Anita Kinney, PhD, RN
Anita Kinney, PhD, RN, is a professor of epidemiology and biostatistics in the UNM Department of Internal Medicine, and she is the Carolyn R. Surface Endowed Chair in Cancer Control and Population Sciences at the UNM School of Medicine. She also serves as associate director for cancer control and population sciences at the UNM Cancer Center. 

A new study led by a University of New Mexico cancer researcher is offering hope to women in rural New Mexico who want to learn more about their risk for hereditary breast and ovarian cancer.

The study – published in the Journal of Clinical Oncology – shows that getting cancer genetic counseling over the phone can be just as effective as getting the same counseling in person. That's good news for women who live in rural communities, where the prospect of traveling to meet in person with cancer genetic counselors can be a time-consuming and expensive challenge. 

“This study provides important evidence that telephone counseling is an effective alternative to in-person counseling,” says Anita Kinney, PhD, RN, associate director for cancer control and population sciences at the UNM Comprehensive Cancer Center. “It can help to make cancer genetic services more widely accessible, which is an important consideration in rural states like New Mexico. We hope that our study’s results will help increase health insurance coverage of telephone counseling so that more cancer patients and their family members can benefit from potentially lifesaving cancer risk information.”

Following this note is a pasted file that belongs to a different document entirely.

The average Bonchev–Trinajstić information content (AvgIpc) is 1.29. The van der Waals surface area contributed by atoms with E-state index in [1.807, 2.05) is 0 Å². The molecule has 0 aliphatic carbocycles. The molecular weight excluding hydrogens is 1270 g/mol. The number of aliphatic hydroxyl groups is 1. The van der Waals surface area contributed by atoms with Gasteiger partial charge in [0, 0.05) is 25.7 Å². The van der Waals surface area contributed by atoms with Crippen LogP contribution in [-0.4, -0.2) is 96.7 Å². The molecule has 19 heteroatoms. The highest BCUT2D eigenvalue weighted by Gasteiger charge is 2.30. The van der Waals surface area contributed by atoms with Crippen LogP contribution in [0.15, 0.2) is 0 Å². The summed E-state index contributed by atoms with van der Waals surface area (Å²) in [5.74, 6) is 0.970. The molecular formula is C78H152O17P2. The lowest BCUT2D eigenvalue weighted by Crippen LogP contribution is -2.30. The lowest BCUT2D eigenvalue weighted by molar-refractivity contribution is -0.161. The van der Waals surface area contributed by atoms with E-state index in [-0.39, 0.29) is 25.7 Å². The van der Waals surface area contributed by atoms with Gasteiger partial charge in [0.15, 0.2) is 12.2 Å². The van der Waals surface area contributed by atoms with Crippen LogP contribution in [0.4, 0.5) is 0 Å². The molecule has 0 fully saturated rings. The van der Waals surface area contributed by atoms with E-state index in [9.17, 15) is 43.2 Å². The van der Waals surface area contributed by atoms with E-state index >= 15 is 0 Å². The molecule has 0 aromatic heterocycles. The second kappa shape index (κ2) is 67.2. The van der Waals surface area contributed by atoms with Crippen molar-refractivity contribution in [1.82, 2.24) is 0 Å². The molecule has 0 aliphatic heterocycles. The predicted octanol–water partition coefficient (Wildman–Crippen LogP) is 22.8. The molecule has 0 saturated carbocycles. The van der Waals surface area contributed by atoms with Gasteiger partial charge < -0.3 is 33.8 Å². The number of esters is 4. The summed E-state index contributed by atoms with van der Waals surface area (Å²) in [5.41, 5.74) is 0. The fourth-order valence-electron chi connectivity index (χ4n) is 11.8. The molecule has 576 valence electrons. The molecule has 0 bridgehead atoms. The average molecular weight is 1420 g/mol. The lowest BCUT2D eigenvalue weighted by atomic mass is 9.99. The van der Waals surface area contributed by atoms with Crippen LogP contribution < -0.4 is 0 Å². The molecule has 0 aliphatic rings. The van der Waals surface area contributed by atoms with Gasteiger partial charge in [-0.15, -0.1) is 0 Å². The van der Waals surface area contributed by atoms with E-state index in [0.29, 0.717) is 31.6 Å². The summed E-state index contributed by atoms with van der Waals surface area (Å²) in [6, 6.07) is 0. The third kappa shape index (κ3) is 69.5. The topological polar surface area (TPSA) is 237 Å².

All women who took part in the study were at increased risk for hereditary breast or ovarian cancer. The researchers divided the women into two groups. One group traveled to meet in person with a cancer genetic counselor and the other received counseling over the telephone. Both groups of women received teaching materials and letters about their risk in the mail. With the women’s permission, letters about their risk and how to manage it were mailed to their doctors.

One year after their counseling, the study assessed how the women felt: their anxiety and cancer-related distress, and how much control and how informed they felt about their risk and medical recommendations. It also tracked how many women went on to get genetic testing. Both groups benefited similarly from genetic counseling, researchers found.